Trans Mountain protesters vow to keep up the pressure in the face of mounting legal risks

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      Opponents of the Kinder Morgan Trans Mountain pipeline expansion project have vowed to continue protests at company facilities in Burnaby despite a B.C. judge recently expanding an injunction that makes it easier for police to arrest them.

      "Protectors prepare today to risk arrest after challenging Kinder Morgan's injunction, newly expanded to require little notice to enforce," reads a June 11 media release issued by Protect the Inlet, an Indigenous initiative of Tsleil-Waututh members and their allies.

      "Punishment for breaching the injunction is now seven days in jail," it continues. "While Canada's Prime Minister has committed public funds to bailing out Kinder Morgan, he still needs to find a buyer. Protectors vow to keep up the resistance until the export-only diluted bitumen pipeline and tanker project is dead."

      On June 1, Justice Kenneth Affleck said that an injunction originally granted in March 2018 should be modified in response to protesters "calculated" efforts to circumvent the order. “In my view, the clear attempt to frustrate the injunction is not acceptable and there needs to be a means by this court to determine that its orders are respected,” the judge wrote, according to the Canadian Press.

      The modified injunction stipulates that police no longer have to issue a 10-minute warning ahead of an arrest. The judge also expanded the injunction beyond Kinder Morgan's property on Burnaby Mountain to apply to other sites in the Lower Mainland that are owned by the company.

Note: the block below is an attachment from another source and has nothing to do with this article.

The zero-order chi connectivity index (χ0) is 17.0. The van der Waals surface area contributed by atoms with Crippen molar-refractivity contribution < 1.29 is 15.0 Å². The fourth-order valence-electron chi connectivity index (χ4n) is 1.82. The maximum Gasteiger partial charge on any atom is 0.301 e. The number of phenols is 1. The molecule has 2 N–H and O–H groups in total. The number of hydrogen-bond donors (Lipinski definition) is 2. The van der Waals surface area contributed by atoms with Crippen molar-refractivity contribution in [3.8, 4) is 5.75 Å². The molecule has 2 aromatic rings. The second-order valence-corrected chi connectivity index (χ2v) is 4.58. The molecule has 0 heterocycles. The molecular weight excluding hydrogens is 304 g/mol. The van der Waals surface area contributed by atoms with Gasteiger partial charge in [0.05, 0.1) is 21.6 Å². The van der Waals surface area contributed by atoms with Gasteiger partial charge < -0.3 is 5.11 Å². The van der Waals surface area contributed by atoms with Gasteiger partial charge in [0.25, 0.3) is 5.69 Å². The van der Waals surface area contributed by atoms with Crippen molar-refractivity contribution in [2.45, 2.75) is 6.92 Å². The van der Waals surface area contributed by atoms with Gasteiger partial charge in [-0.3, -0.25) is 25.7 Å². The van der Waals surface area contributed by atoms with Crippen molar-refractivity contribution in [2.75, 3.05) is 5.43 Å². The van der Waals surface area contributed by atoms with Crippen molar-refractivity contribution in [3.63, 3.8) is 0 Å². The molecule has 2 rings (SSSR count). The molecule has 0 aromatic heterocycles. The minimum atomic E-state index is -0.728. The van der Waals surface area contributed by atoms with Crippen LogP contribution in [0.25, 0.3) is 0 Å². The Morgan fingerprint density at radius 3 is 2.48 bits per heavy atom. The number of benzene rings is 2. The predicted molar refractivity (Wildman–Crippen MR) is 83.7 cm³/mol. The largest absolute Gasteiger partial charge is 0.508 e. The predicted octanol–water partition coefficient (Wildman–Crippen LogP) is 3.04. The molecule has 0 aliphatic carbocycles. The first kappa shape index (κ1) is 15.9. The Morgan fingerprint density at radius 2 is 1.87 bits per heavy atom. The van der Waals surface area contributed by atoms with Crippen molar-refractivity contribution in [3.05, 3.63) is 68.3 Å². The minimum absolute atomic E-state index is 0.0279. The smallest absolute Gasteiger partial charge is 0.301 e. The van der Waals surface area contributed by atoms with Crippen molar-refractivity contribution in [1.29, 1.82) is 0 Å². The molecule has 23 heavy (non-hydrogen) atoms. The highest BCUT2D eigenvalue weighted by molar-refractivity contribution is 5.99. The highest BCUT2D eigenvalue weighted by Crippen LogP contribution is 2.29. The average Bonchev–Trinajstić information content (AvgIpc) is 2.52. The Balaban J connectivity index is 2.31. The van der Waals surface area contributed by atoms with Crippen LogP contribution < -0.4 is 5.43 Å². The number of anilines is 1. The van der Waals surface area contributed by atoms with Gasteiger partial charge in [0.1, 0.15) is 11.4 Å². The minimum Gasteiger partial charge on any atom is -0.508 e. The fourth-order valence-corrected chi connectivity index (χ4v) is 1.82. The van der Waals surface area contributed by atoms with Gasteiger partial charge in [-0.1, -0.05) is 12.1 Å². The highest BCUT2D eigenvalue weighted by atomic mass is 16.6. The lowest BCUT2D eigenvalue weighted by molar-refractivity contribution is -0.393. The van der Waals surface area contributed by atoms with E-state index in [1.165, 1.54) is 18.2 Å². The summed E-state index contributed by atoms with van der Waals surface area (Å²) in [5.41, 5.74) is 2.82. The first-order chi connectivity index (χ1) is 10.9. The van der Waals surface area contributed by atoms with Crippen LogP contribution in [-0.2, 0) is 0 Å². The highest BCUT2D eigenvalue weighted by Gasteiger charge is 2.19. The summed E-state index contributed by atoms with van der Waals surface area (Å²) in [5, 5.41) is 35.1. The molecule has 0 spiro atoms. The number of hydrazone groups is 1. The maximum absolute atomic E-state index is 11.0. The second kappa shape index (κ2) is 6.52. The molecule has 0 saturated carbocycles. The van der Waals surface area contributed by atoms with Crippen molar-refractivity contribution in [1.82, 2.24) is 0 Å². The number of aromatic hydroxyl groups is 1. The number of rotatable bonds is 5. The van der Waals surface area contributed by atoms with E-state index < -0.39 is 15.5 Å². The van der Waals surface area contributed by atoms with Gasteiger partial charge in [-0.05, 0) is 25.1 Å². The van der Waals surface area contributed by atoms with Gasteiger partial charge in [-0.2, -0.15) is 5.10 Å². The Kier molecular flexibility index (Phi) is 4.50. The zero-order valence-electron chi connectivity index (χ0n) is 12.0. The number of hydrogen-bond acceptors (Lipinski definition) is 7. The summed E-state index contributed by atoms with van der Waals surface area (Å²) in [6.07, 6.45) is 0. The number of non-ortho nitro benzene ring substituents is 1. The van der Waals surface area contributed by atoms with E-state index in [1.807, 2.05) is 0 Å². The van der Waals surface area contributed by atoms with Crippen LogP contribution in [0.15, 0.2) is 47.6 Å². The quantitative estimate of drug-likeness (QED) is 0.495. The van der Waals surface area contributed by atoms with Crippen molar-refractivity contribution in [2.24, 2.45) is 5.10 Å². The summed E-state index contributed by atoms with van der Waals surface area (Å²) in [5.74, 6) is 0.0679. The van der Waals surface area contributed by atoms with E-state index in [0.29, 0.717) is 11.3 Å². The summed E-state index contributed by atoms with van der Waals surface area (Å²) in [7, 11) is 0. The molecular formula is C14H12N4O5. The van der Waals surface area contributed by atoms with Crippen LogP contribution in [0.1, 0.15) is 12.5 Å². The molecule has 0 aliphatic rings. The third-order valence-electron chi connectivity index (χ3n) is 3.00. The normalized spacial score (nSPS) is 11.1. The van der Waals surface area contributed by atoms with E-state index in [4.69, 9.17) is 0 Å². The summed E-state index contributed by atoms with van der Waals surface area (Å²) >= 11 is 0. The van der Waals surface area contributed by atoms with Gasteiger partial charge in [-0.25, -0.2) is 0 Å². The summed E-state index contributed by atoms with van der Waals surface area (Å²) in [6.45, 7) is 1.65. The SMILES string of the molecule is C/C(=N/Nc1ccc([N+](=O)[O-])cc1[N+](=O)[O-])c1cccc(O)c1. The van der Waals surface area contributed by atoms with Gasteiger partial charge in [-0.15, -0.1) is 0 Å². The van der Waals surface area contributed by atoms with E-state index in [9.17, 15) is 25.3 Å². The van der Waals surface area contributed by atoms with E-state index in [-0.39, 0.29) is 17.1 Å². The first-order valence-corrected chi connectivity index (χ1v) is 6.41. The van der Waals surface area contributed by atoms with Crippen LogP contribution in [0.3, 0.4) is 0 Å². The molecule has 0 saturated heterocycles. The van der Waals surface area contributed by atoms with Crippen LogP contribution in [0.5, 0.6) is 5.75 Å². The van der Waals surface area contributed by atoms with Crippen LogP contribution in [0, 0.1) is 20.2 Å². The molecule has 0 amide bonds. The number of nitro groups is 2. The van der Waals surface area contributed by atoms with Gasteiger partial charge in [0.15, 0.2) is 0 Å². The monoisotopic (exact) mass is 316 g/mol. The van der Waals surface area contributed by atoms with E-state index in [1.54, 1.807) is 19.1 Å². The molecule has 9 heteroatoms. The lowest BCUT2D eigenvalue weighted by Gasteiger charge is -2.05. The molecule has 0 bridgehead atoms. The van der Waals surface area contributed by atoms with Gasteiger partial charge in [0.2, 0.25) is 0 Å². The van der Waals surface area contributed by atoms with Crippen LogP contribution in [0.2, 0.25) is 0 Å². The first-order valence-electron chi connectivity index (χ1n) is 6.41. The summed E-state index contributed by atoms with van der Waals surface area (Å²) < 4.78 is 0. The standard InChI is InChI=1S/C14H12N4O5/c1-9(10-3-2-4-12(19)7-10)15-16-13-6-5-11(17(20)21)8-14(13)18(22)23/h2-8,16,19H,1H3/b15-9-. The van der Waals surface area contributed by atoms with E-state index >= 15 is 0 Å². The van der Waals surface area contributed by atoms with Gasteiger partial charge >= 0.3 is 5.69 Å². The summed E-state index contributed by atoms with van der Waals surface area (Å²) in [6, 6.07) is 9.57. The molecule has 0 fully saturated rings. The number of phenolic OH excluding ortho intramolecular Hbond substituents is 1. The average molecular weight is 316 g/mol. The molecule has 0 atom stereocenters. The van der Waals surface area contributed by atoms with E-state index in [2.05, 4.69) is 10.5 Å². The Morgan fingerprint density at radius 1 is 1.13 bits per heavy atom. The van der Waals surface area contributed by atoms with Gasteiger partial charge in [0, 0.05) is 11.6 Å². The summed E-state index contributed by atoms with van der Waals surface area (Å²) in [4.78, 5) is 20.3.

Demonstrations are planned for today from 9 a.m. to 1 p.m. at Kinder Morgan's Westridge Marine Terminal in Burnaby.

      More than 200 people have been arrested at various demonstrations against the pipeline-expansion project since the start of this year.

      In related news, a May 27 oil spill near Kamloops, B.C., is in the news for a second time because it's been revealed the spill's volume was significantly larger than originally reported.

      The spill at a Kinder Morgan pump station was initially described by B.C.'s ministry of environment as consisting of about 100 litres of crude oil. But now CBC News has reported that the actual size of the spill was about 4,800 litres of oil, according to the company.

      The incident saw oil leak into the ground but the ministry of environment said there was no contamination of any waterways.

      On May 29, Prime minister Justin Trudeau's government announced it intends to purchase the Trans Mountain pipeline system, including the expansion of its pipeline through Burnaby. The estimated cost is $4.5 billion.

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